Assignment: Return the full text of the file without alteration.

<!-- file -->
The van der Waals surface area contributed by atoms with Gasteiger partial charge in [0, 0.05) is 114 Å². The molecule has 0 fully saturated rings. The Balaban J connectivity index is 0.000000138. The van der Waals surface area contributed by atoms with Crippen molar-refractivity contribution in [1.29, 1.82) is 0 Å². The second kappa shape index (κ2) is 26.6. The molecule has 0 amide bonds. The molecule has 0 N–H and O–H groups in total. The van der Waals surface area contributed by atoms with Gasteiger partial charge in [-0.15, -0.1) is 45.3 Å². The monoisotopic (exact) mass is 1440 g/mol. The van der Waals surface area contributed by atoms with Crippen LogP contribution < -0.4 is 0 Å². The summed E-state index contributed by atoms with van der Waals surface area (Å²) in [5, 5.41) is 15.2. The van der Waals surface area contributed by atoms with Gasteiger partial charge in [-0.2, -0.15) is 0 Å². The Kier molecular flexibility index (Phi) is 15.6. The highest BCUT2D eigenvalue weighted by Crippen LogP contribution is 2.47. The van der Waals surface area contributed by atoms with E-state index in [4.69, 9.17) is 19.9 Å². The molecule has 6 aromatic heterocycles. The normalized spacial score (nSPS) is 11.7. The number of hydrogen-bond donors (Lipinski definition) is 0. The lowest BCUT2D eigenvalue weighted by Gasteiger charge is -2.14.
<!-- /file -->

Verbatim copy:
The van der Waals surface area contributed by atoms with Gasteiger partial charge in [0, 0.05) is 114 Å². The molecule has 0 fully saturated rings. The Balaban J connectivity index is 0.000000138. The van der Waals surface area contributed by atoms with Crippen molar-refractivity contribution in [1.29, 1.82) is 0 Å². The second kappa shape index (κ2) is 26.6. The molecule has 0 amide bonds. The molecule has 0 N–H and O–H groups in total. The van der Waals surface area contributed by atoms with Gasteiger partial charge in [-0.15, -0.1) is 45.3 Å². The monoisotopic (exact) mass is 1440 g/mol. The van der Waals surface area contributed by atoms with Crippen LogP contribution < -0.4 is 0 Å². The summed E-state index contributed by atoms with van der Waals surface area (Å²) in [5, 5.41) is 15.2. The van der Waals surface area contributed by atoms with Gasteiger partial charge in [-0.2, -0.15) is 0 Å². The Kier molecular flexibility index (Phi) is 15.6. The highest BCUT2D eigenvalue weighted by Crippen LogP contribution is 2.47. The van der Waals surface area contributed by atoms with E-state index in [4.69, 9.17) is 19.9 Å². The molecule has 6 aromatic heterocycles. The normalized spacial score (nSPS) is 11.7. The number of hydrogen-bond donors (Lipinski definition) is 0. The lowest BCUT2D eigenvalue weighted by Gasteiger charge is -2.14.